Don't miss




#MeToo and #BalanceTonPorc exposes extent of sexual harrassment

Read more


Turkey's brain drain: Talents turn their backs to limited freedom and declining economy

Read more


Internet giants: Too big to be taxed?

Read more


EU’s Karl-Heinz Lambertz: ‘Empowering regions and cities very important for Europe’s future’

Read more


Music show: Client Liaison, Boyz II Men & Jessie Ware

Read more


Iran deal decertified: Trump disavows nuclear agreement without walking away from it

Read more


British PM heads to Brussels amid Brexit standoff

Read more


Why was Hollywood so quick to shun Harvey Weinstein and not others?

Read more


'Squeal on your pig': French women share sexual assault experiences on Twitter

Read more

Women need organiser and TV support, says new UCI chief

© AFP/File | Cyclists compete in the Women's team time trial at the UCI Cycling Road World Championships on September 17, 2017 in Bergen, Norway


Newly-elected UCI president David Lappartient called on race organisers and television companies to give more attention to women's cycling after he was voted in on Thursday.

Lappartient beat incumbent Brian Cookson by a landslide 37 votes to eight at the global cycling governing body's congress in Bergen.

Briton Cookson had made developing women's cycling one of his election pledges and Lappartient said he would also make it a priority but insisted that without organiser and television support it would be an uphill battle.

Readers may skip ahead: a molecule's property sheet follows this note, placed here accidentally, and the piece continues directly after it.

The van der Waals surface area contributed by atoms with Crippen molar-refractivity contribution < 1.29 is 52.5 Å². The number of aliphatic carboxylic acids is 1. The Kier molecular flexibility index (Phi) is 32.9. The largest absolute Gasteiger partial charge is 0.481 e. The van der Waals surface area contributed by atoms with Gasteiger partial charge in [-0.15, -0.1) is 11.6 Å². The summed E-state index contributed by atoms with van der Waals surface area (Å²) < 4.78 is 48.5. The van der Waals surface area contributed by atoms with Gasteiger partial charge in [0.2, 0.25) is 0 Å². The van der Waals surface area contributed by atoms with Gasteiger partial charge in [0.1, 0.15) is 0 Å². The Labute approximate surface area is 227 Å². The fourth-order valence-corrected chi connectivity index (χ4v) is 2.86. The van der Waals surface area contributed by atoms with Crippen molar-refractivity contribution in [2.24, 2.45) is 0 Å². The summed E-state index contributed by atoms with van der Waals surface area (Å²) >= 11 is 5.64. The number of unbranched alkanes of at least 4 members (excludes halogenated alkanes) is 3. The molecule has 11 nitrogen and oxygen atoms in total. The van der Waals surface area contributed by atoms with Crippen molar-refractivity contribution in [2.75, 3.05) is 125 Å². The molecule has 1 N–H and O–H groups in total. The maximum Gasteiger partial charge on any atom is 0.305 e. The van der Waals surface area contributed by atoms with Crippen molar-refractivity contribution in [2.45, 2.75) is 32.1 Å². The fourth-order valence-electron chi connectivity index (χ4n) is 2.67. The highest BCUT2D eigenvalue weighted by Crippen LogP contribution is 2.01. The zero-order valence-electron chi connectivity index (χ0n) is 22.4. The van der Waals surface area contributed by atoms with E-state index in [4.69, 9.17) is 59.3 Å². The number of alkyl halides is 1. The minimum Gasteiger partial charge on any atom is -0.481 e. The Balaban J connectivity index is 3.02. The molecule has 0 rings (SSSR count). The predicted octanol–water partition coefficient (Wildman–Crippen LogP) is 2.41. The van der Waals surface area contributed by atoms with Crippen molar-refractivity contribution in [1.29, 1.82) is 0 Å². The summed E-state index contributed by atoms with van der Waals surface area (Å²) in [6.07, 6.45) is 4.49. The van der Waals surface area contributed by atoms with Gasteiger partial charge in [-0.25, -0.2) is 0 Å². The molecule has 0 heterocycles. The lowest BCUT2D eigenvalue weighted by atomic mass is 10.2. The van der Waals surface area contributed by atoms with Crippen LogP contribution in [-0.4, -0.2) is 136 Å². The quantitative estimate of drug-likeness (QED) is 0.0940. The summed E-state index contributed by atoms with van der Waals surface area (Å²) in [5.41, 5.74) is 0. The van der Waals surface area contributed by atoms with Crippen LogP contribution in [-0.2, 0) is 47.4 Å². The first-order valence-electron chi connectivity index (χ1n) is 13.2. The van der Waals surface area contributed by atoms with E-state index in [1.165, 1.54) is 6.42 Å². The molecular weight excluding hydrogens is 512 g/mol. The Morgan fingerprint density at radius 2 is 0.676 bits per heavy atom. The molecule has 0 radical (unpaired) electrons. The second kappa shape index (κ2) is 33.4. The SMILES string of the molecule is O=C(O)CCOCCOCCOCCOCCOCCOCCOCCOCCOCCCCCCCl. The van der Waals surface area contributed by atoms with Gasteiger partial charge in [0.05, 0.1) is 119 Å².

"First of all, we are on the good way. The UCI has done a good job on this," said the 44-year-old Frenchman.

"We have some wonderful classics, some are on live TV; we're going the right way but we don't have a strong stage race like the Tour de France.

"Without this kind of race it will be difficult to promote women.

"Organisers must take care of this, that's also part of our global responsiblity.

"We need to have races on TV."

Without television coverage, Lappartient said it would be difficult to attract sponsorship.

Women's cycling is struggling to grow as so few riders are professionals -- even many of those on professional teams cannot earn enough money to give up their day jobs.

"The world tour is getting bigger and bigger with all these teams but I'm not really sure all the teams are able to do this programme," added Lappartient.

"Maybe we can have a strong 10-12 teams with strong structures... but with riders to be paid, which is not the case.

"They must earn their life with cycling and not just riding for nothing."

One idea he has is to create a significant stage race, even though he doubts a three-week race like the men's Grand Tours would be a viable option.

But he called on Tour de France organisers ASO to take the lead in such an endeavour.

"To have 10 days would be really helpful.

"They (ASO) are the strongest (organisers) so it would be nice to have them with us."

© 2017 AFP